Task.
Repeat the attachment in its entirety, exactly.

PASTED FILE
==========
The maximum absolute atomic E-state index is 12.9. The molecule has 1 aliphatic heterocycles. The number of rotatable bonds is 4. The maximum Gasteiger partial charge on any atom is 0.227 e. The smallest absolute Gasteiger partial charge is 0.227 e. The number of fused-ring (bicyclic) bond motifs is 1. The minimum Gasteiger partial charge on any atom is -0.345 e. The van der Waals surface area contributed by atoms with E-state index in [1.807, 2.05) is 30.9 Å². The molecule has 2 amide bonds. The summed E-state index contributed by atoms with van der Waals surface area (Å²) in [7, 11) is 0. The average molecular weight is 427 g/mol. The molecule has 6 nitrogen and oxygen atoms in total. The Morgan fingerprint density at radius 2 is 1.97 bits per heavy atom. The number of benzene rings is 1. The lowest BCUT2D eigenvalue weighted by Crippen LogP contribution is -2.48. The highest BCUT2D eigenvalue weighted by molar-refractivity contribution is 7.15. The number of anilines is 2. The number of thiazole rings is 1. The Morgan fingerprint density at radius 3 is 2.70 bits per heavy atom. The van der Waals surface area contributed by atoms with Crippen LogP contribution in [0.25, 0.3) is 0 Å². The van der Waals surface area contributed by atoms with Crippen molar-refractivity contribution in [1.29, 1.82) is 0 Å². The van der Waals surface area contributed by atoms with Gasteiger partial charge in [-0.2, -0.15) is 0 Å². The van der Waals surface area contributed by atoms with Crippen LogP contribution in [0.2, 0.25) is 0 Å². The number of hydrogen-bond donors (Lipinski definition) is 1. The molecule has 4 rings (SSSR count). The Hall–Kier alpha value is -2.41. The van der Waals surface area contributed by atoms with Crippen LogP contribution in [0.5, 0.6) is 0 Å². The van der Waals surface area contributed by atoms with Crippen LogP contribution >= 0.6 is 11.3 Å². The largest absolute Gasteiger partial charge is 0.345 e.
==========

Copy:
The maximum absolute atomic E-state index is 12.9. The molecule has 1 aliphatic heterocycles. The number of rotatable bonds is 4. The maximum Gasteiger partial charge on any atom is 0.227 e. The smallest absolute Gasteiger partial charge is 0.227 e. The number of fused-ring (bicyclic) bond motifs is 1. The minimum Gasteiger partial charge on any atom is -0.345 e. The van der Waals surface area contributed by atoms with E-state index in [1.807, 2.05) is 30.9 Å². The molecule has 2 amide bonds. The summed E-state index contributed by atoms with van der Waals surface area (Å²) in [7, 11) is 0. The average molecular weight is 427 g/mol. The molecule has 6 nitrogen and oxygen atoms in total. The Morgan fingerprint density at radius 2 is 1.97 bits per heavy atom. The number of benzene rings is 1. The lowest BCUT2D eigenvalue weighted by Crippen LogP contribution is -2.48. The highest BCUT2D eigenvalue weighted by molar-refractivity contribution is 7.15. The number of anilines is 2. The number of thiazole rings is 1. The Morgan fingerprint density at radius 3 is 2.70 bits per heavy atom. The van der Waals surface area contributed by atoms with Crippen LogP contribution in [0.25, 0.3) is 0 Å². The van der Waals surface area contributed by atoms with Crippen molar-refractivity contribution in [1.29, 1.82) is 0 Å². The van der Waals surface area contributed by atoms with Gasteiger partial charge in [-0.2, -0.15) is 0 Å². The van der Waals surface area contributed by atoms with Crippen LogP contribution in [0.2, 0.25) is 0 Å². The number of hydrogen-bond donors (Lipinski definition) is 1. The molecule has 4 rings (SSSR count). The Hall–Kier alpha value is -2.41. The van der Waals surface area contributed by atoms with Crippen LogP contribution in [0.5, 0.6) is 0 Å². The van der Waals surface area contributed by atoms with Crippen LogP contribution >= 0.6 is 11.3 Å². The largest absolute Gasteiger partial charge is 0.345 e.